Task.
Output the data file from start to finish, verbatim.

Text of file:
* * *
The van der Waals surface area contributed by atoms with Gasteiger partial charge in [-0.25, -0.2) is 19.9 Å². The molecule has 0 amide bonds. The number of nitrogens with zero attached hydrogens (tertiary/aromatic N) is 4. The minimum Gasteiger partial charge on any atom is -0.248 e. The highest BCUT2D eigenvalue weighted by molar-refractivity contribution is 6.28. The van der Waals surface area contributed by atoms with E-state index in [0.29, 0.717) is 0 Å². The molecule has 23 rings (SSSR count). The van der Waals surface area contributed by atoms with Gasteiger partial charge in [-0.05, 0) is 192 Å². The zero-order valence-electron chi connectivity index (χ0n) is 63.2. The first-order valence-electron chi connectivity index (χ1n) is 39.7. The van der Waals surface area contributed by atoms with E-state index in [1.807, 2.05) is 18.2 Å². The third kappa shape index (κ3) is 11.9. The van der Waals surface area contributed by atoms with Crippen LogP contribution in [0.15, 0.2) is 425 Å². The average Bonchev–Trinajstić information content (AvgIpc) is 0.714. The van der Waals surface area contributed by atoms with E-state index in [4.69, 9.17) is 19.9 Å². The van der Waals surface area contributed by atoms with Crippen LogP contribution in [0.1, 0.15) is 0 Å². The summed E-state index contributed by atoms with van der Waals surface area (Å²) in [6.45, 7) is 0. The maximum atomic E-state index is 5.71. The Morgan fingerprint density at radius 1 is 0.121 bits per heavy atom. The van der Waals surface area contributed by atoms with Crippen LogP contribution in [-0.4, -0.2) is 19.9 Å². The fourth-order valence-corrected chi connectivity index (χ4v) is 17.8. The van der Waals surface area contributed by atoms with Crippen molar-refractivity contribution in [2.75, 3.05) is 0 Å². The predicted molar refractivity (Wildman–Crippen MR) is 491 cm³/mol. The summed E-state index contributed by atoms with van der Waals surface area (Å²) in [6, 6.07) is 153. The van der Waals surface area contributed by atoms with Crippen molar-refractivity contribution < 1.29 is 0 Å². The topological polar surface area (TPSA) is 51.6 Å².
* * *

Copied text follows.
The van der Waals surface area contributed by atoms with Gasteiger partial charge in [-0.25, -0.2) is 19.9 Å². The molecule has 0 amide bonds. The number of nitrogens with zero attached hydrogens (tertiary/aromatic N) is 4. The minimum Gasteiger partial charge on any atom is -0.248 e. The highest BCUT2D eigenvalue weighted by molar-refractivity contribution is 6.28. The van der Waals surface area contributed by atoms with E-state index in [0.29, 0.717) is 0 Å². The molecule has 23 rings (SSSR count). The van der Waals surface area contributed by atoms with Gasteiger partial charge in [-0.05, 0) is 192 Å². The zero-order valence-electron chi connectivity index (χ0n) is 63.2. The first-order valence-electron chi connectivity index (χ1n) is 39.7. The van der Waals surface area contributed by atoms with E-state index in [1.807, 2.05) is 18.2 Å². The third kappa shape index (κ3) is 11.9. The van der Waals surface area contributed by atoms with Crippen LogP contribution in [0.15, 0.2) is 425 Å². The average Bonchev–Trinajstić information content (AvgIpc) is 0.714. The van der Waals surface area contributed by atoms with E-state index in [4.69, 9.17) is 19.9 Å². The van der Waals surface area contributed by atoms with Crippen LogP contribution in [0.1, 0.15) is 0 Å². The summed E-state index contributed by atoms with van der Waals surface area (Å²) in [6.45, 7) is 0. The maximum atomic E-state index is 5.71. The Morgan fingerprint density at radius 1 is 0.121 bits per heavy atom. The van der Waals surface area contributed by atoms with Crippen LogP contribution in [-0.4, -0.2) is 19.9 Å². The fourth-order valence-corrected chi connectivity index (χ4v) is 17.8. The van der Waals surface area contributed by atoms with Crippen molar-refractivity contribution in [2.75, 3.05) is 0 Å². The predicted molar refractivity (Wildman–Crippen MR) is 491 cm³/mol. The summed E-state index contributed by atoms with van der Waals surface area (Å²) in [6, 6.07) is 153. The van der Waals surface area contributed by atoms with Crippen molar-refractivity contribution < 1.29 is 0 Å². The topological polar surface area (TPSA) is 51.6 Å².